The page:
Harrison Ford, Melanie Griffith and Sigourney Weaver in the Cinderella of Wall Street films Working Girl
Working Girl is really a great big Wall Street fairy tale, with Tess as the Cinderella invited to the ball only to have to run away leaving the business equivalent of her glass slipper behind. Katherine is a wicked stepmother, and Jack the handsome prince. It’s the sort of film where the heads of corporations are cuddly figures who place fair-play and honesty above making a buck and goodness, wins out in the end. Basically, it’s about as much a slice of business realism as Pretty Woman (this film could almost be a dress rehearsal for that).
Nichols directs the entire thing with confidence and pizzazz and draws some good performances from the actors, while keeping the entire thing light, frothy and entertaining. He had to fight tooth and nail to cast Melanie Griffith – but it was a worth winning as the role is perfect for her. Griffith always finds it hard to get good roles – her light, airy voice has condemned her to a string of airheads and bimbos – but here it’s perfect for a woman everyone assumes is dumb the second she opens her mouth. She’s even thinks of herself as not that bright, accepting her lot in life is settling for second best.
That’s personally and professionally. Her boyfriend, played with a wonderful smarm by Alec Baldwin, is a rat (she walks in to her flat to discover him mid-coitus – “This isn’t what it looks like!” he protests with an unabashed grin), who constantly reminds her that she’s punching above her weight dating him. Tess is at the bottom of an ocean of sexism on Wall Street: traders see her as little better than a perk, slapping her bum or stopping to stare at her behind when she walks past them. She barely avoids sexual assault from a coke-addled trader in the back of a limo (a piece of presciently perfect casting for Kevin Spacey). Her first boss (a puffed-up Oliver Platt) routinely humiliates her.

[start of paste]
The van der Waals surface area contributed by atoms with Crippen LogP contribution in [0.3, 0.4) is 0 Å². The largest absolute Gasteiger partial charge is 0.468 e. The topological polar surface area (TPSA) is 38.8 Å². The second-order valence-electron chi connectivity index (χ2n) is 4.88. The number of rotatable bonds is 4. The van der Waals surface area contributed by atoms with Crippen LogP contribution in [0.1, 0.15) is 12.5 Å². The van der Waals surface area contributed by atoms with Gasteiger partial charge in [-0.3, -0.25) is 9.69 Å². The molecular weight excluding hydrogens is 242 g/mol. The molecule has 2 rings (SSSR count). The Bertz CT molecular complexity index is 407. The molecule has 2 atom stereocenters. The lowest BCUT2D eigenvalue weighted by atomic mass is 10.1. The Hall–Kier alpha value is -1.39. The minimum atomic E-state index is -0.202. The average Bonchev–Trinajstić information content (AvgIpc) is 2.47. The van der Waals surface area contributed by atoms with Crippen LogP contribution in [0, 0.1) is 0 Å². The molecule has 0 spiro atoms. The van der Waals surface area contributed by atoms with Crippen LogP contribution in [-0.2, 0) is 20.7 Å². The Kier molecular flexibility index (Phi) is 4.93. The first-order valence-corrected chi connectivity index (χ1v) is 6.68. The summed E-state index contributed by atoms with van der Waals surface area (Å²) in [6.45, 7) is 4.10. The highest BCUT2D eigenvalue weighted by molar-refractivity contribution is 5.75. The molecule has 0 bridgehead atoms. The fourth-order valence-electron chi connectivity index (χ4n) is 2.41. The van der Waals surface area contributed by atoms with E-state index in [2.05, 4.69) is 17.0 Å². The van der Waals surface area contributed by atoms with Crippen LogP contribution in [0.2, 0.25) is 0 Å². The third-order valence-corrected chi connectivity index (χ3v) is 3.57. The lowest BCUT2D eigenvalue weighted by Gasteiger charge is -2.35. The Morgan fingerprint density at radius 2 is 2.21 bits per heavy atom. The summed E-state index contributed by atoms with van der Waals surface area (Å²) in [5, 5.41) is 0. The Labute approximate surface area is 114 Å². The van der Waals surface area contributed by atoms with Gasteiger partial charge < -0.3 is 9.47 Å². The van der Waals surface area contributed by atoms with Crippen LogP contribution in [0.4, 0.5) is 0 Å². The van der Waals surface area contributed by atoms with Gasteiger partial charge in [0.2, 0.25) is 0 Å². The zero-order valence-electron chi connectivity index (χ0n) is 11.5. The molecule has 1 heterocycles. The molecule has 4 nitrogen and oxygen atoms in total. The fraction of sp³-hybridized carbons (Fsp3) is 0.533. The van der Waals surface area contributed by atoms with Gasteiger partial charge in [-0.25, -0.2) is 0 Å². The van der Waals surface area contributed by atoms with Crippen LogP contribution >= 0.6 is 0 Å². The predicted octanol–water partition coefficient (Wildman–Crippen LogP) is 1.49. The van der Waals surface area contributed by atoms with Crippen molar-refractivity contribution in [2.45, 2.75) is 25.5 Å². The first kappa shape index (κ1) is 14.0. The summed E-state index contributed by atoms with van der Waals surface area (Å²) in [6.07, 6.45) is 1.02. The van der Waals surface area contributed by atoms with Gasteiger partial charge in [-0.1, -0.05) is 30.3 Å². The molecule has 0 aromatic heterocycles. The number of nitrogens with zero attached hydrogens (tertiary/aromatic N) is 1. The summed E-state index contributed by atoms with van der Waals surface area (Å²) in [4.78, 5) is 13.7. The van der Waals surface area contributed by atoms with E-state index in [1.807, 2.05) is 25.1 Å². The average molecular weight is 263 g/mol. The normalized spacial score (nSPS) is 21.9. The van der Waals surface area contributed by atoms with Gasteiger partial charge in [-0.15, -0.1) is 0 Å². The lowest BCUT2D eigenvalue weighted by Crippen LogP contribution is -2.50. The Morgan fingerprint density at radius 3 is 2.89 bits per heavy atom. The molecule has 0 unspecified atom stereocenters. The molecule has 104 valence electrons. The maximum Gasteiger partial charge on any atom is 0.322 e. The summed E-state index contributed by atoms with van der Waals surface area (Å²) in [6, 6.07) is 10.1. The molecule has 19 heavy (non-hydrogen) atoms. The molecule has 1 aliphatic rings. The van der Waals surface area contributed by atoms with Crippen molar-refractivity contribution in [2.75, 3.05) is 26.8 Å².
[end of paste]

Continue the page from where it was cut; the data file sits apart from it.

Oh my God! The Hair!
To be fair, the film makes clear that much of this is a woman’s lot in this poisonous world of Wall Street. Even her boss Katherine has to patiently remove groping hands from parts of her body, and wearily tells Tess that it doesn’t do to kick up a fuss when you never know who might become a vital contact in the future. Working Girl makes some pretty gentle points about workplace sexism – you can’t fail but notice Katherine and Tess are the only two women in the office who aren’t secretaries or HR people, and even Tess is pretending not to be – and the casual objectification of women.
Sadly, it blows a few of those points by still getting Griffith and Weaver to perform scenes in lingerie. Griffith even has a brief scene where she hoovers Weaver’s empty apartment topless. Sure, it’s a bit progressive on women’s rights in the workplace: but still, phroah, look at that.
Nichols gets one of his most relaxed and loose performances from Harrison Ford. Even if Ford at times looks a little abashed, working against such forceful performers as Griffith and Weaver (like a shy teenager in a school play), Nichols helps him feel light and funny without relying on the cool machismo that served him well as Indy or Han. Jack Trainer (such a Harrison Ford character name!), becomes giddy and playful under Tess’ influence and there is a sweet innocence about his courtship of her. It’s one of Ford’s funniest, most naturally instinctive performances.
Equally essential to the film’s success is Weaver, who plays up to perfection her glacial distance as a woman who is all smiles and “us, us, us” in person, but selfish looks and “me, me, me” in private. Weaver is very funny as a ruthless, amoral businesswoman masquerading as a campaigner for her sex and completely recognises that the role is essentially a wicked stepmother, pitching it just right between arch comedy and realism. She was Oscar-nominated, as was Griffith, and Joan Cusack who is triumphantly ditzy and warm as Tess’ best friend.
Working Girl pulls together all the tropes we expect. Tess is made up to look like the professional businesswoman she is aspiring to become, there is a neat bit of low-key farce as she passes off Katherine’s office for her own to Jack, a sweet bit of business chicanery as she Jack sneak into a wedding (the sort of thing that in real life would get you a restraining order) and it all leads into a “love and truth conquers all” resolution with a satisfying coda scene as Tess starts a new life. There is a lovely song by Carly Simon (over-used on the soundtrack – and fans should check out Michael Ball’s cover of it) and plenty of chuckles. It’s a fairy tale of New York.